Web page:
Tuesday, June 7, 2011

Blasts from the Past, Day 7


There seems to be a movement in the audiobook industry these days toward recording everything under the sun, and doing it as cheaply as possible, with the idea that the more audiobooks we produce, the more people will listen to them.

That may be true to some extent, but I think there's a danger in overestimating the demand for audiobooks, and underestimating the expectations of current (or future) audiobook customers when it comes to quality. To be of real value, an audiobook has to do more than just deliver information, or simply replicate the reading experience--it has to improve upon the reading experience, to the extent that it becomes desirable in and of itself: an entertainment, worth seeking out for its own sake, not just an adjunct to the text. That's what's exciting about the current state of the business: there are so many programs out there now that enhance, even supercede, the print experience. If it's only about information, it's easier and cheaper to substitute currently available (and rapidly developing) technologies--which, while they may leave something to be desired, are reliable, ubiquitous and FREE. Just tap a button on your laptop or Kindle and let it read to you.

Driven by three decades of growth and competition for market share, audiobook standards have reached a remarkable level of consistency, such that today you can browse a clearing house like Audible or WeRead4You, select a title at random, download it, and be reasonably sure you're getting something you can relax and listen to. Truly sub-standard audio programs are becoming pretty scarce these days. In fact, I'll bet if you asked most audiobook consumers, they couldn't tell you what "brand" of audiobook they were buying--Blackstone or Brilliance, Tantor or Hachette. They buy titles, not brands. I really don't think most consumers can distinguish these days, which speaks well for the industry as a whole.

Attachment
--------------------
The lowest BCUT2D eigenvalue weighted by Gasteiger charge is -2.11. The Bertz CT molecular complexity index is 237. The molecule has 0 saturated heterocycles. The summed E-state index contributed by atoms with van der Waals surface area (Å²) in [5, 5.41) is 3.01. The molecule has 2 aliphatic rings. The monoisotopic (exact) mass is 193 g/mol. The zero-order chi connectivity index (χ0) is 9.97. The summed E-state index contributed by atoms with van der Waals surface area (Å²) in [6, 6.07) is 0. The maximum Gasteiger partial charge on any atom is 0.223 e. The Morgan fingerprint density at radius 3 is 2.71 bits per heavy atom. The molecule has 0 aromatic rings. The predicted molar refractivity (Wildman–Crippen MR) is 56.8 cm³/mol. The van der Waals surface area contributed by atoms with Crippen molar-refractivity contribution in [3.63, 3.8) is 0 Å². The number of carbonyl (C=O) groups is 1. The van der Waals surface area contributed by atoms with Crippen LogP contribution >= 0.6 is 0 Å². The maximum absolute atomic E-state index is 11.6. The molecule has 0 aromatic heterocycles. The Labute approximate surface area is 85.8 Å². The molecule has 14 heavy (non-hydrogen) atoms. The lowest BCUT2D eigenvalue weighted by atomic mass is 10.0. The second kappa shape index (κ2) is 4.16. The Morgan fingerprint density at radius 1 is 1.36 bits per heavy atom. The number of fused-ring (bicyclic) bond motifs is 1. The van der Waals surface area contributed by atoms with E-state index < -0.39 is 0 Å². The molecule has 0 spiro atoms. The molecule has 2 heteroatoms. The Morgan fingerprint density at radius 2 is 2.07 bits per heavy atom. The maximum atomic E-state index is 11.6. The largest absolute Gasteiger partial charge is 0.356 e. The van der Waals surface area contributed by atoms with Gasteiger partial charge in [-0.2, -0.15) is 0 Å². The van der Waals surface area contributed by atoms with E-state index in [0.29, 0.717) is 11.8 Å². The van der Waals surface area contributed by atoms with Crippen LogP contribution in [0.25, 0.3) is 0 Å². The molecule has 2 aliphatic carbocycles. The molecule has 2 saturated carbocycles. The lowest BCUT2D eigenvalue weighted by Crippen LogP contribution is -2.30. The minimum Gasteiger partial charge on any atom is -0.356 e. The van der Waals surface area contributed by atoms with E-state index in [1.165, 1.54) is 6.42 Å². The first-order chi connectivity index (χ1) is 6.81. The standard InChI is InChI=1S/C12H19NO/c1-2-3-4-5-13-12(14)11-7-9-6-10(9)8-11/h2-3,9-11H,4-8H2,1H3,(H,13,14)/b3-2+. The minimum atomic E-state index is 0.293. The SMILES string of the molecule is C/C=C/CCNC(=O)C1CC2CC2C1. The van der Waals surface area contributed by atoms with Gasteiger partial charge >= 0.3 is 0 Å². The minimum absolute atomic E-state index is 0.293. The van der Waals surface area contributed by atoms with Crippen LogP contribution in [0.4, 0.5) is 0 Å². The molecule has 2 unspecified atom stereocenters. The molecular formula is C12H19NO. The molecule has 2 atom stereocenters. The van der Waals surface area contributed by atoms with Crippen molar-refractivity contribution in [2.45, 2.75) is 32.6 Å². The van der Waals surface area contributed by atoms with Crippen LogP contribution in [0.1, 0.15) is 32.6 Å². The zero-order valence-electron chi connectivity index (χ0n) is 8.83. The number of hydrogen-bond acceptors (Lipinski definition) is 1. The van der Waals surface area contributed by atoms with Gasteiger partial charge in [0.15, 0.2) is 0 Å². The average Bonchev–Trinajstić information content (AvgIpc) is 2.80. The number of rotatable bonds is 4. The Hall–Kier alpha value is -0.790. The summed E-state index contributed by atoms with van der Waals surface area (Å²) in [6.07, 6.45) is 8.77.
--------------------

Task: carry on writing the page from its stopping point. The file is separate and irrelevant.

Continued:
But what happens when you start flooding this market with inferior products? What if standards are diluted, or even abandoned, to the extent that buying an audiobook becomes a crapshoot instead of a sure bet? You can't flip through an audiobook, you can't "try it" and, in the case of downloads, you can't return it! Once you commit, you're pretty much stuck.

The fact is that the vast majority of Americans have neither the time nor the inclination to listen to audiobooks--and they never will. The people that do, form a small but dedicated core audience--one that will grow and solidify as more people get hooked on listening, which is not difficult. They won't get hooked, or stay hooked, however, if we're so focused on quantity that we forget about why people are drawn to audiobooks in the first place. It's not just about information, or convenience, or being able to hear anything you want. It's about the uniqueness of each and every listening experience.

With this is mind, I'd like to offer today's title, The Flight of the Phoenix by Elliston Trevor. It's a terrific book, but in my opinion it really comes alive in audio. With crackling dialogue, vividly drawn characters and a plot that lifts off from the first page, it's a great example of an audio program that attempts to create an experience you can't get just reading the book. I say attempts--I'll leave you to judge, but it was a tremendous amount if fun for me.

4 comments:

  1. Very interesting commentary considering some new, shall we say, initiatives in the industry.

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  2. "To be of real value, an audiobook has to do more than just deliver information, or simply replicate the reading experience--it has to improve upon the reading experience, to the extent that it becomes desirable in and of itself: an entertainment, worth seeking out for its own sake, not just an adjunct to the text."

    Best thing I've read on the subject and allure (for the core among us) for audiobook format. Hear, hear.

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  3. I've picked up a few of the "generics" from time to time on Audible, but with maybe one exception (which I can't remember at the moment), it's always been a mistake. Since most of my audiobook listening is of literary classics, there are usually several versions available of any given title; and I've become very conscious of the relative strengths of the different publishers. (Just in case you're wondering, Blackstone nearly always comes out on top.)

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